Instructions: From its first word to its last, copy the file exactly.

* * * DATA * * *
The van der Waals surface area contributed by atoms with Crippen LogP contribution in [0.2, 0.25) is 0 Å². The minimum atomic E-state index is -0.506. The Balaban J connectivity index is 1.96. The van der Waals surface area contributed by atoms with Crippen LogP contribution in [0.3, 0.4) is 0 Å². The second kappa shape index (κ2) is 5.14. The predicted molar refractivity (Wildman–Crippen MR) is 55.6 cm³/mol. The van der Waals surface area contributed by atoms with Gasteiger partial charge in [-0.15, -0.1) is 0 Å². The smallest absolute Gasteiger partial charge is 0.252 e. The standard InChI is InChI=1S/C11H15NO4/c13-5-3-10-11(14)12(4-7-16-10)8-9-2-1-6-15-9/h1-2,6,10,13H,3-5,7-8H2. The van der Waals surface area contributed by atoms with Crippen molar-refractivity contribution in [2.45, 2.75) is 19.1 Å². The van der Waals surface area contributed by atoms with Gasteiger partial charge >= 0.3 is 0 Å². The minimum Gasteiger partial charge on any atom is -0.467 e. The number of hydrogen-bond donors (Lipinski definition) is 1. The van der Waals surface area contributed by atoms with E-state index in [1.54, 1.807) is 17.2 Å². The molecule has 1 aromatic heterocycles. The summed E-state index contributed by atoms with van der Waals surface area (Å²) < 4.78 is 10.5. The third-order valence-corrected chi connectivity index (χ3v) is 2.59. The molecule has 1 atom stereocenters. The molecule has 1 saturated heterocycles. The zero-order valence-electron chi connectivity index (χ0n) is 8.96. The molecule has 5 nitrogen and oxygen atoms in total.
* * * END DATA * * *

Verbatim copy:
The van der Waals surface area contributed by atoms with Crippen LogP contribution in [0.2, 0.25) is 0 Å². The minimum atomic E-state index is -0.506. The Balaban J connectivity index is 1.96. The van der Waals surface area contributed by atoms with Crippen LogP contribution in [0.3, 0.4) is 0 Å². The second kappa shape index (κ2) is 5.14. The predicted molar refractivity (Wildman–Crippen MR) is 55.6 cm³/mol. The van der Waals surface area contributed by atoms with Gasteiger partial charge in [-0.15, -0.1) is 0 Å². The smallest absolute Gasteiger partial charge is 0.252 e. The standard InChI is InChI=1S/C11H15NO4/c13-5-3-10-11(14)12(4-7-16-10)8-9-2-1-6-15-9/h1-2,6,10,13H,3-5,7-8H2. The van der Waals surface area contributed by atoms with Crippen molar-refractivity contribution in [2.45, 2.75) is 19.1 Å². The van der Waals surface area contributed by atoms with Gasteiger partial charge >= 0.3 is 0 Å². The minimum Gasteiger partial charge on any atom is -0.467 e. The number of hydrogen-bond donors (Lipinski definition) is 1. The van der Waals surface area contributed by atoms with E-state index in [1.54, 1.807) is 17.2 Å². The molecule has 1 aromatic heterocycles. The summed E-state index contributed by atoms with van der Waals surface area (Å²) < 4.78 is 10.5. The third-order valence-corrected chi connectivity index (χ3v) is 2.59. The molecule has 1 atom stereocenters. The molecule has 1 saturated heterocycles. The zero-order valence-electron chi connectivity index (χ0n) is 8.96. The molecule has 5 nitrogen and oxygen atoms in total.